History will judge me 'fairly': Mubarak to Egypt daily
CAIRO - Agence France-Presse
This image made from video broadcast on Egyptian state television shows former President Hosni Mubarak inside the defendant's cage in a courtroom in Cairo, Egypt, Saturday, May 11, 2013. AP PhotoEx-president Hosni Mubarak, on trial for the death of protesters during Egypt's 2011 uprising that toppled him, said future generations would judge him "fairly" in an interview published on Sunday, but his lawyer denied the exchange took place.
"The interview is fabricated, it never took place," lawyer Farid al-Deeb told AFP.
The independent Al-Watan, which is highly critical of Egypt's new ruling Islamists, said the interview was the first the ex-president gave since he was forced to quit in February 2011 after massive protests against his 30-year rule.
"I have said in the past that history would bear witness and judge, and I am still certain that future generations will judge me fairly," Al-Watan quoted Mubarak as telling one of its reporters on the sidelines of his re-trial on Saturday.
According to the paper, Mubarak also said that it was too early to judge his successor Mohamed Morsi, a member of the influential Muslim Brotherhood movement and archfoe of the toppled leader.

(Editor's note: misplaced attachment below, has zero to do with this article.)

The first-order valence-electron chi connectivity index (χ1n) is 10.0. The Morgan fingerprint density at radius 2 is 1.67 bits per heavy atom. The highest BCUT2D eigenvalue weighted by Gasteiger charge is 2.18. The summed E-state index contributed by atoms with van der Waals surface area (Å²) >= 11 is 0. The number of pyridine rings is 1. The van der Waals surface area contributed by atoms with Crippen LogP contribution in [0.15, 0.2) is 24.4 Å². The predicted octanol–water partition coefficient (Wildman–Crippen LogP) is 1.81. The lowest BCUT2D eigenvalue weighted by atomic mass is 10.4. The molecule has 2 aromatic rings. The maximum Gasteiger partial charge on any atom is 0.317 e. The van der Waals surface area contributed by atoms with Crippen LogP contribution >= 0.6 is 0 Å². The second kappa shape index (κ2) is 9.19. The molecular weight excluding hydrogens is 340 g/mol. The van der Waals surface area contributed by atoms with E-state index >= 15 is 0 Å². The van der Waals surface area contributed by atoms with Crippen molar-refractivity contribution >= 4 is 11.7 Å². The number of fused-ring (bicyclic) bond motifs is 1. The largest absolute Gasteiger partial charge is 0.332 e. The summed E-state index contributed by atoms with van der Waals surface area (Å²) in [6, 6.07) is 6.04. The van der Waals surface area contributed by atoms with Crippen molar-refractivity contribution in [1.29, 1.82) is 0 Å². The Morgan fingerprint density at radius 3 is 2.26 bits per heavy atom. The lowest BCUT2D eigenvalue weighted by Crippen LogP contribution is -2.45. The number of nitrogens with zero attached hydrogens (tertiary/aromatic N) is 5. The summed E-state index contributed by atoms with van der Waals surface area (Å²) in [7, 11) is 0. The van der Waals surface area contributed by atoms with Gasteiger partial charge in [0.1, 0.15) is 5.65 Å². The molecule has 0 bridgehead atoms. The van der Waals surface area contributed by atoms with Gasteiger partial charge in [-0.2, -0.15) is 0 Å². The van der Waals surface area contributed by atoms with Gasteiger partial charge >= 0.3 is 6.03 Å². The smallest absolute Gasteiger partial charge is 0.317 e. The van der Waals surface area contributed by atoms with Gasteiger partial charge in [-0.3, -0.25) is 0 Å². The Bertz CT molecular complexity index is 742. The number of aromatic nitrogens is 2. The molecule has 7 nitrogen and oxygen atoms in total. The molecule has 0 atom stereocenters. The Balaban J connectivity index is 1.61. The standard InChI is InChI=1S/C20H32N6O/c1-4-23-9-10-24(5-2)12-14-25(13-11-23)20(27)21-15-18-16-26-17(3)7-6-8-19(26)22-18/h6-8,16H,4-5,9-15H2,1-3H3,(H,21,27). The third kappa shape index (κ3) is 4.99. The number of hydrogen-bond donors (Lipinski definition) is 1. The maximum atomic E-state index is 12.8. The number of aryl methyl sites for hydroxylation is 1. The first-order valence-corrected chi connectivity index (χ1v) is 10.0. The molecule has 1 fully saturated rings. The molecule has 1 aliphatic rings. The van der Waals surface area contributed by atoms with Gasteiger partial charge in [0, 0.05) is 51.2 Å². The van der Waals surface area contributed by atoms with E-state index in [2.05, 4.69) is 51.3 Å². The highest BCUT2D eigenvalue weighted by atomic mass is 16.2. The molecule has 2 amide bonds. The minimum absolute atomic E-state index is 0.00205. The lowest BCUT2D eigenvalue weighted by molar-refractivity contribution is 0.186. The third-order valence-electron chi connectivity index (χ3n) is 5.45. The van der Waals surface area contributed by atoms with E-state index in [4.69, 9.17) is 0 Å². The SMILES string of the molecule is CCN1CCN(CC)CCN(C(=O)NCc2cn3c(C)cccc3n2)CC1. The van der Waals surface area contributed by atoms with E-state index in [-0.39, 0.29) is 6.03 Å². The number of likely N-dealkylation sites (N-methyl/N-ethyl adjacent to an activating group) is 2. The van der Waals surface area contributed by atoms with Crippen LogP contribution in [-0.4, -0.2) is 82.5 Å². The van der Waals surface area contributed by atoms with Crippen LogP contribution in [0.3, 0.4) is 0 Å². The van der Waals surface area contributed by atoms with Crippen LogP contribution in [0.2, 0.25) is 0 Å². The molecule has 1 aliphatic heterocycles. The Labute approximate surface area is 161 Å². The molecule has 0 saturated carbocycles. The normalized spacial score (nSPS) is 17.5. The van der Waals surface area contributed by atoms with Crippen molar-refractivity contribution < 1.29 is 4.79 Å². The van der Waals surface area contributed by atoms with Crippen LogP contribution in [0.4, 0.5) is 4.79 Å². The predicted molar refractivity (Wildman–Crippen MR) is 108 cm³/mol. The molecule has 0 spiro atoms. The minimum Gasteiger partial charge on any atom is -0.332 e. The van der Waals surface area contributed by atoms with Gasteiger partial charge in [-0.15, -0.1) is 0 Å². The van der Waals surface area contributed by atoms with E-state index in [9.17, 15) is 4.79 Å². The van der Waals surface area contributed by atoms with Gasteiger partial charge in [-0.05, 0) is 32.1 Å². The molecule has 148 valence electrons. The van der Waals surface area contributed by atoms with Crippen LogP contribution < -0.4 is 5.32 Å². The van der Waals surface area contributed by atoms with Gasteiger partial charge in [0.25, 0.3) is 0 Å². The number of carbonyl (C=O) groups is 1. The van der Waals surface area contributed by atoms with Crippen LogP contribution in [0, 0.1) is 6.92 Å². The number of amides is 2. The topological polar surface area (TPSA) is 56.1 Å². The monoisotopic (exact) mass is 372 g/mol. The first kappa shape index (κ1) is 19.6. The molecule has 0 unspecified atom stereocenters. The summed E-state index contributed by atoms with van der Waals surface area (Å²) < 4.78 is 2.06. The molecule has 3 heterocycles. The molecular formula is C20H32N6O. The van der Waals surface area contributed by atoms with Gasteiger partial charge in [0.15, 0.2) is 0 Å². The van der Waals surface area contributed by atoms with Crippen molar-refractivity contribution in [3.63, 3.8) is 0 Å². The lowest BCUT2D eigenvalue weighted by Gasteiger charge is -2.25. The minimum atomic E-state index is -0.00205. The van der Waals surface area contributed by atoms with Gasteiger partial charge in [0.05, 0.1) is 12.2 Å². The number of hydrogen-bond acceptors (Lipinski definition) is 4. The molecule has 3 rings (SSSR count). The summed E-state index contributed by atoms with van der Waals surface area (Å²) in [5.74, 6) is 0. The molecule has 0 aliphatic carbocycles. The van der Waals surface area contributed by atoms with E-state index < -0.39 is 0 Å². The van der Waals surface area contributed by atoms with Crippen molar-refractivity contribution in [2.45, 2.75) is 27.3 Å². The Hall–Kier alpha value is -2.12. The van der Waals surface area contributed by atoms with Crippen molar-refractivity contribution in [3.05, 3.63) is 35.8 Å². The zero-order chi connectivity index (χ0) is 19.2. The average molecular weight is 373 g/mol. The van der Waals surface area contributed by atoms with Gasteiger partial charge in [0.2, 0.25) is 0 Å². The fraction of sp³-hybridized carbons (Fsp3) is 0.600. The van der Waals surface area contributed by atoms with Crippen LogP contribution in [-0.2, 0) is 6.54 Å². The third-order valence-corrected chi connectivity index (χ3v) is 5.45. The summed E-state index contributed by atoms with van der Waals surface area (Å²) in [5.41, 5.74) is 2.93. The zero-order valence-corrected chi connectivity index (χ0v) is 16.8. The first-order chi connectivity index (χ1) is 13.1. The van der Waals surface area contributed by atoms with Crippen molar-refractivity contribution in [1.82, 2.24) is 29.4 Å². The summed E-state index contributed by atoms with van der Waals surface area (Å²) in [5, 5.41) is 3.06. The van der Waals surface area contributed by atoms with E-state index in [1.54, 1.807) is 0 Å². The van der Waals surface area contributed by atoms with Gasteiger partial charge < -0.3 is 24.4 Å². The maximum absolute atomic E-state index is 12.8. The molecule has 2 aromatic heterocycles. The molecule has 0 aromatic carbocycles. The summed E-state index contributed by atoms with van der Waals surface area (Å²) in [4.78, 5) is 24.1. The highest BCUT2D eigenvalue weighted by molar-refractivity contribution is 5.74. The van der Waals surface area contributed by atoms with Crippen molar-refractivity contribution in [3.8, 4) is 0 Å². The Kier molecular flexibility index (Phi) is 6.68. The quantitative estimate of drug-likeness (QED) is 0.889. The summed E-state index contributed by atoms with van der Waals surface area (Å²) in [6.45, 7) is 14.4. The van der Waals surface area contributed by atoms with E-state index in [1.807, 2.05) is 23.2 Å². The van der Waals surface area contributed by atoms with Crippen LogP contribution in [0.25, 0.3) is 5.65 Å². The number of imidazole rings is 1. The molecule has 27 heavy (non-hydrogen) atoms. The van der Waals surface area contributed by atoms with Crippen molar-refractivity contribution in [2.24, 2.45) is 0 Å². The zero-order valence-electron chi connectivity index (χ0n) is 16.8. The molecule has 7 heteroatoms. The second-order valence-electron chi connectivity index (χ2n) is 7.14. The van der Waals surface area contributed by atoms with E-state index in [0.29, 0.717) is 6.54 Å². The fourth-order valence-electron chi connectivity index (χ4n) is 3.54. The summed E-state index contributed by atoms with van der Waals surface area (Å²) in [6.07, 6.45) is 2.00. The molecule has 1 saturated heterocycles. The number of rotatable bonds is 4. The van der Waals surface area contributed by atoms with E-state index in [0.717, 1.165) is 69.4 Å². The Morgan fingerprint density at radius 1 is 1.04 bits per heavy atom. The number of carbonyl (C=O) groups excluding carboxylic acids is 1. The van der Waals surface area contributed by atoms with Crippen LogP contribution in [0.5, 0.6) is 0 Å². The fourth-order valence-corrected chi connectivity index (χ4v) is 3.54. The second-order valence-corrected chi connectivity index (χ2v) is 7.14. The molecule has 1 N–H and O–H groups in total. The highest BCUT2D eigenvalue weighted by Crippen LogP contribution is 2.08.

"I do not want to talk about that subject, but in the end, he's a new president who bears heavy responsibilities for the first time, and who shouldn't be judged for the moment," Mubarak said when asked to comment on Morsi.
Mubarak, 85, also said that he was "very, very sad" for the poorest Egyptians who face a deteriorating economic and security situation.
"Throughout my presidency, I took care of people on low incomes... and I refused to take any measures against them. That is the secret of my sadness, to see the situation of people on low incomes," he said.
On of the main slogans of the uprising that pushed Mubarak out of power was: "Bread, Freedom and Social Justice." Mubarak also voiced concern over efforts by Egypt to secure a $4.8 billion loan from the International Monetary Fund, saying the deal's conditions "are very tough and are dangerous for Egypt's economy, and that will affect the poor citizens." The IMF and Egypt have been in talks for months over the loan that is contingent on strong support from domestic political actors and a commitment to key reforms.
Authorities believe the IMF loan will help restore investor confidence in Egypt, where unrest that accompanied the 2011 uprising hammered revenue from the once-lucrative tourism industry.
Mubarak's lawyer Deeb accused Al-Watan of having used a recent interview with him.
"These quotes, I said them on television, on behalf of the president," Deeb explained.
Mubarak appeared in court on Saturday to face a new trial for complicity in the murder of hundreds of protesters during the uprising, as well as for corruption.
He was granted a retrial after his appeal against a life sentence was accepted due to procedural failings the first time around.